Report of International Prostitutes Collective conference: No Bad Women, No Bad Children, Just Bad Laws

This path breaking conference aimed to influence the UK government’s review of the prostitution laws, learn from the experience of other countries and gather support for International Prostitutes Collective (IPC) proposals to prevent further violence and criminalisation against sex workers.

As well as sex workers from a number of countries, panelists and other participants included representatives of children’s rights organisations, anti-poverty agencies, adomestic workers’ organisation, resident associations based in red light districts, human rights organisations and women’s organisations representing different sectors of women e.g. Black, immigrant and asylum seeking women, rape survivors, single mothers and lesbian women, as well as individual academics, students, social workers, youth workers,church, legal and health professionals, local government officials and media people.  Many people said how delighted they were with the day and how much they learnt.

The conference gave prominence to sex workers’ views and experiences.  It brought together women from the IPC network in the UK, Europe, New Zealand, United States and representatives of organisations working with sex workers in the UK, The Philippines and India.  Sex workers who were unable to speak publicly, made statements about their own experiences, which were read by others to protect their anonymity.  Women conveyed forcefully the impact of the widespread discrimination and violence faced by sex workers as a result of criminalisation.  In introducing the conference Niki Adams, IPC said:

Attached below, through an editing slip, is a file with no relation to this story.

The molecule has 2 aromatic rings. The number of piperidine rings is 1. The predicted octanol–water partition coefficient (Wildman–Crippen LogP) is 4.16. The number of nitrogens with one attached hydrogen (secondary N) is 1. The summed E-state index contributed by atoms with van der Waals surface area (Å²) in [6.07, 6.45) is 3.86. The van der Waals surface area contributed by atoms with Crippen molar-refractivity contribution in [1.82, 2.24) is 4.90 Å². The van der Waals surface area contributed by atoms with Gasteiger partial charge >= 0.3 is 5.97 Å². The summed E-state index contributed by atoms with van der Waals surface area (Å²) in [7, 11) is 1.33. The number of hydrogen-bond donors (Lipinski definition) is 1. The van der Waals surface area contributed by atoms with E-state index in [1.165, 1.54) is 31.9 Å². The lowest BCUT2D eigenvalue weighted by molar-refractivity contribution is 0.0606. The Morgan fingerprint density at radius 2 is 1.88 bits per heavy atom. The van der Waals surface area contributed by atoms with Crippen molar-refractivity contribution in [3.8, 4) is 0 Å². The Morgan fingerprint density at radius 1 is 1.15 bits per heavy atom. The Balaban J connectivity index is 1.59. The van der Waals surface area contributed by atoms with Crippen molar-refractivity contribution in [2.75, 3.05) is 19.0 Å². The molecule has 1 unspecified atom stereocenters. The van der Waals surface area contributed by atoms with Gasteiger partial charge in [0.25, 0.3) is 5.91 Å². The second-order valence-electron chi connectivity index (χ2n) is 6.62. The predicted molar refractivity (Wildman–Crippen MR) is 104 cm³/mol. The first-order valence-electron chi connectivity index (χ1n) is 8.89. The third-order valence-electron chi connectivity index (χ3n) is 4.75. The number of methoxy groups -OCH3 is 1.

“As a result of sex workers organising in our own name in a number of countries over many decades, public opinion has changed dramatically.  This has ensured that there has been an evaluation of the prostitution laws from the point of view of workers in the industry, so that now most people are opposed to criminalisation and aware that it makes sex workers more vulnerable to violence,  and are opposed to the poverty that forces women and young people into prostitution to survive.”